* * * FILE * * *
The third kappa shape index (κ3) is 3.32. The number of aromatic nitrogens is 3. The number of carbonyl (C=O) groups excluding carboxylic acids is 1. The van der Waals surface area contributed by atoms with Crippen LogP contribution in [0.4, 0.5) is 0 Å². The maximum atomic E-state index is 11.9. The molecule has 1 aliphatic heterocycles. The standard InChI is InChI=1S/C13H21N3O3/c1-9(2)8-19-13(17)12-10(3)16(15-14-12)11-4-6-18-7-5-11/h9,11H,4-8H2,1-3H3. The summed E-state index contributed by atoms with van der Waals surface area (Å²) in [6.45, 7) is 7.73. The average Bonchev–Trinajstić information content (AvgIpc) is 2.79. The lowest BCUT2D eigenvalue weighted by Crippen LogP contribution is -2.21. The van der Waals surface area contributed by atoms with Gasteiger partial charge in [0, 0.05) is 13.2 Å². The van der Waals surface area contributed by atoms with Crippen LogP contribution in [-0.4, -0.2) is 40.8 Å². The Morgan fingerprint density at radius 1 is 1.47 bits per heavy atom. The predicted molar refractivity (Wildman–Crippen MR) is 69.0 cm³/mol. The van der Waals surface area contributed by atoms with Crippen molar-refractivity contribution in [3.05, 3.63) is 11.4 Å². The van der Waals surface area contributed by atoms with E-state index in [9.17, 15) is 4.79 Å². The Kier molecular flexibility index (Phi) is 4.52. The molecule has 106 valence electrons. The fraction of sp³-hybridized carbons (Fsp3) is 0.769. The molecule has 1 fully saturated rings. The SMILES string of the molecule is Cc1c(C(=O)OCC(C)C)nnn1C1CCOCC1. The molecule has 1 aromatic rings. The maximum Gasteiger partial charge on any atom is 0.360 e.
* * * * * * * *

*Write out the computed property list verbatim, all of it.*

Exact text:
The third kappa shape index (κ3) is 3.32. The number of aromatic nitrogens is 3. The number of carbonyl (C=O) groups excluding carboxylic acids is 1. The van der Waals surface area contributed by atoms with Crippen LogP contribution in [0.4, 0.5) is 0 Å². The maximum atomic E-state index is 11.9. The molecule has 1 aliphatic heterocycles. The standard InChI is InChI=1S/C13H21N3O3/c1-9(2)8-19-13(17)12-10(3)16(15-14-12)11-4-6-18-7-5-11/h9,11H,4-8H2,1-3H3. The summed E-state index contributed by atoms with van der Waals surface area (Å²) in [6.45, 7) is 7.73. The average Bonchev–Trinajstić information content (AvgIpc) is 2.79. The lowest BCUT2D eigenvalue weighted by Crippen LogP contribution is -2.21. The van der Waals surface area contributed by atoms with Gasteiger partial charge in [0, 0.05) is 13.2 Å². The van der Waals surface area contributed by atoms with Crippen LogP contribution in [-0.4, -0.2) is 40.8 Å². The Morgan fingerprint density at radius 1 is 1.47 bits per heavy atom. The predicted molar refractivity (Wildman–Crippen MR) is 69.0 cm³/mol. The van der Waals surface area contributed by atoms with Crippen molar-refractivity contribution in [3.05, 3.63) is 11.4 Å². The van der Waals surface area contributed by atoms with E-state index in [9.17, 15) is 4.79 Å². The Kier molecular flexibility index (Phi) is 4.52. The molecule has 106 valence electrons. The fraction of sp³-hybridized carbons (Fsp3) is 0.769. The molecule has 1 fully saturated rings. The SMILES string of the molecule is Cc1c(C(=O)OCC(C)C)nnn1C1CCOCC1. The molecule has 1 aromatic rings. The maximum Gasteiger partial charge on any atom is 0.360 e.